Make the best decisions you can as a family lawyer, and let your mind rest. You will live longer and happier.

By James Gray Robinson, Consultant and Speaker

Family lawyer Magazine

There are two kinds of lawyers, those that know they overthink, and those that are in denial. There are many ways to describe “overthinking.” “Analysis paralysis,” “worst case scenario thinking,” “second guessing,” and “mental masturbation” are synonyms that give some perspective to the problem. The term “overthinking” usually applies to problem solving and decision making, to the point that it affects your quality of life. Legal questions, life questions, relationship questions and family questions arise every day. Over thinking prevents us from initially making a decision and then causes us regret and feel shame if the results don’t live up to expectations.

The practice of law rewards perfection and punishes error. In wrestling with the fear of getting something wrong, lawyers can lay awake at night with over-active imaginations of all of the things that may happen based on any given scenario. This causes anxiety and stress at every level. I often felt that my obsessive compulsive disorder made me a better lawyer, but it sure made my mental life hell. Thorough consideration and contemplation is certainly well advised when dealing with legal strategies, clients and adversaries. When it interferes with your emotional and mental health, not to mention sleep and well-being, it is best to learn how to balance risk avoidance and intuitive thinking. After all, over- thinking is risk avoidance, intuitive thinking avoids over thinking.

Stop Assuming

Attorneys do it all the time. They interpret body language, facial expressions, words and phrases to determine what the other side (or the client) is thinking. Do you fall into the trap of reading the other person’s mind? This is over thinking. It is one thing to find out what the other person wants, but it’s quite another to assume what the other person wants, especially when it is at 3am and you are staring at the ceiling. So don’t worry about what the other side is thinking. Focus on what you are thinking and look for the flaws in your logic. Don’t assume how a judge, a jury or your spouse will respond, make sure you are acting with integrity. Then you can sleep at night.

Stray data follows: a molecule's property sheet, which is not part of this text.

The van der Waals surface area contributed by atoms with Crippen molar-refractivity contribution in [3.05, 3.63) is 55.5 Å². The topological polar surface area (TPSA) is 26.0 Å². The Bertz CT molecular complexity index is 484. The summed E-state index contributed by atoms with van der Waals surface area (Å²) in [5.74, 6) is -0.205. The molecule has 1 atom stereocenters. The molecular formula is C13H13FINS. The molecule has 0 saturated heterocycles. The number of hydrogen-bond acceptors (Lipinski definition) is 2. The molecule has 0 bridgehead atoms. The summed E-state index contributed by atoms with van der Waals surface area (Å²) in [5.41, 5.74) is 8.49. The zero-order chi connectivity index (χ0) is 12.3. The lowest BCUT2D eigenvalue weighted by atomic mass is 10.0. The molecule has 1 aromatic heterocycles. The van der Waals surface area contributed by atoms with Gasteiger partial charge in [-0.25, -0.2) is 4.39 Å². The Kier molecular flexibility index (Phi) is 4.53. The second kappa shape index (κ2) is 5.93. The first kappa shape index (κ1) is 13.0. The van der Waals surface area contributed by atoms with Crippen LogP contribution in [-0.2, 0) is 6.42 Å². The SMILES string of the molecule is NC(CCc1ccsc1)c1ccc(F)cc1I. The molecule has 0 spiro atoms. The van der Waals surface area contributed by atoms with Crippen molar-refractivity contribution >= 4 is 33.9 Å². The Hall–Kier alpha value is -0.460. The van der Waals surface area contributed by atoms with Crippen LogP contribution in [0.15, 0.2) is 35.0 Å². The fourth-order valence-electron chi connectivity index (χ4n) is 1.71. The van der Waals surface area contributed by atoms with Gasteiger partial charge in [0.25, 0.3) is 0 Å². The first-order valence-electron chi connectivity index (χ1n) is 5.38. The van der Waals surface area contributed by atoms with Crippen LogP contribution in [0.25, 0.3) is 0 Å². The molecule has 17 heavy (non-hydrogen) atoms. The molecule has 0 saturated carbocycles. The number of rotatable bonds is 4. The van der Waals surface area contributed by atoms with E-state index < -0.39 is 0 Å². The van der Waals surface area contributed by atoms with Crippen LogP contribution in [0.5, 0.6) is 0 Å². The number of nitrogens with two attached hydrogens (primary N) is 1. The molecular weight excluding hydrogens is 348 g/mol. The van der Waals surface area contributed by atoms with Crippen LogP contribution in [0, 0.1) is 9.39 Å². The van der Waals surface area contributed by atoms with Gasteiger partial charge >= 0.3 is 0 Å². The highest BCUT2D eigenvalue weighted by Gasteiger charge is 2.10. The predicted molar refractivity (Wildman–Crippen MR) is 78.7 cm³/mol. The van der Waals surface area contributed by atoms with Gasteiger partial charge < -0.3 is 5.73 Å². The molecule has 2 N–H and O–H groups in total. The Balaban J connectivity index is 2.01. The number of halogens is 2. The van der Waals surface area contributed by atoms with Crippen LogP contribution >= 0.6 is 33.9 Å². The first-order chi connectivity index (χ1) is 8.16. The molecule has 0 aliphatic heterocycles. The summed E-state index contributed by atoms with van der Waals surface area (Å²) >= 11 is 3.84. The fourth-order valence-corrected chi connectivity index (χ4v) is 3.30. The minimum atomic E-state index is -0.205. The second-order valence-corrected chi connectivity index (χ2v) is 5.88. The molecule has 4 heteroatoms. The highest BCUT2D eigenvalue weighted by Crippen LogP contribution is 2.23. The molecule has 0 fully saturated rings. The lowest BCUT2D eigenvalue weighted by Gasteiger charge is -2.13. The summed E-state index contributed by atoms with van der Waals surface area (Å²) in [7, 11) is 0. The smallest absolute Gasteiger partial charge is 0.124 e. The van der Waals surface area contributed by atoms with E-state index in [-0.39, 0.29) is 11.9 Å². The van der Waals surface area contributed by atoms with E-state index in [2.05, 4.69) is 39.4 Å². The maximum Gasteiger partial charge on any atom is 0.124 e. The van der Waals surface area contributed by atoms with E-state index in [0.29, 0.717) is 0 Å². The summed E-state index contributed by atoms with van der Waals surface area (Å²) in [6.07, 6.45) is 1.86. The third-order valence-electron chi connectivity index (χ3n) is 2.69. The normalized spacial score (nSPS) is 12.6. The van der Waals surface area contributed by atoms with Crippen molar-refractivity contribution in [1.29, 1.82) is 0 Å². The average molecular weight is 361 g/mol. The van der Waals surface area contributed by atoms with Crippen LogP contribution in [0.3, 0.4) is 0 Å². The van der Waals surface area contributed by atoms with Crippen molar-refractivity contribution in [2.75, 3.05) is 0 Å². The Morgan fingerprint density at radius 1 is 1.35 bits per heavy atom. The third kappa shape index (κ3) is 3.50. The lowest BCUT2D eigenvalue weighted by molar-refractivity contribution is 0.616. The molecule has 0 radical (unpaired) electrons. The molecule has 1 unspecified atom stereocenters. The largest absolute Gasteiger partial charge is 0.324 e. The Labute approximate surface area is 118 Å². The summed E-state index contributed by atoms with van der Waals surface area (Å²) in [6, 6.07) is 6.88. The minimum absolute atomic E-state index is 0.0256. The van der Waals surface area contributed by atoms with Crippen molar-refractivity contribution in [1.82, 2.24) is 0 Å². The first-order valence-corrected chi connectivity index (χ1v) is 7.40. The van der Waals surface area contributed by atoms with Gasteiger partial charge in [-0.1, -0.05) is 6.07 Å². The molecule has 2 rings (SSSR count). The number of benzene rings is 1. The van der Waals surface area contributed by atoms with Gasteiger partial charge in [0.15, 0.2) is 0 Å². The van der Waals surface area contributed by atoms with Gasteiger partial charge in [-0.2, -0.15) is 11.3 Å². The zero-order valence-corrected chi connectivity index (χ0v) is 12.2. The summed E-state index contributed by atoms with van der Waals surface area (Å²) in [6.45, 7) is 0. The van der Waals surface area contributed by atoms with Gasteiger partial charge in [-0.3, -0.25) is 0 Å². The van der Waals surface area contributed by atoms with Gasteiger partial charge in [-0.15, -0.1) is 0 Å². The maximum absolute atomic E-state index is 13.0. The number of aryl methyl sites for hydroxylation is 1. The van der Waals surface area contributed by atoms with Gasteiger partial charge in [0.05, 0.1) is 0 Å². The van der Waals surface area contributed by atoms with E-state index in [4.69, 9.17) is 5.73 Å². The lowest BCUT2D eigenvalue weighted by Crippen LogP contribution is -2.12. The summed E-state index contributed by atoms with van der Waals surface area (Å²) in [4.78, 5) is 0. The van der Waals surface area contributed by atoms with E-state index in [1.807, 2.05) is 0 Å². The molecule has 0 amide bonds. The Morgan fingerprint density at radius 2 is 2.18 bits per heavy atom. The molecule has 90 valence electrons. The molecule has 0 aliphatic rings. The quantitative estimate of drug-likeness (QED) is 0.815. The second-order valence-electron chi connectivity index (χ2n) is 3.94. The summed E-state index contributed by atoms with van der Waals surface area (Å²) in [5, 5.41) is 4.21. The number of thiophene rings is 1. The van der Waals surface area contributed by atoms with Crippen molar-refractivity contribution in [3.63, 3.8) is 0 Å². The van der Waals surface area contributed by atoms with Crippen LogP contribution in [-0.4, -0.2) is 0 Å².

No Regrets or Self-Abuse

Family Lawyer Magazine

Simply put, if you beat yourself up or criticize yourself, you are doing it wrong. If you have a law license, you are smarter than the average bear. So intelligence is not the problem. If there was something you need to do better the next time, just do it better the next time. I call this the Darwin You; either learn from your experiences and evolve or you quit practicing law and teach. I learned more from the cases that got unexpected results than the ones where I got what was expected — that is the beauty of unexpected results. You didn’t get an unexpected result because you didn’t do something wrong, you got the unexpected results because you didn’t have enough experience. I subscribe to the John Daly (golfer) maxim, “just grip it and rip it!”

Get Physical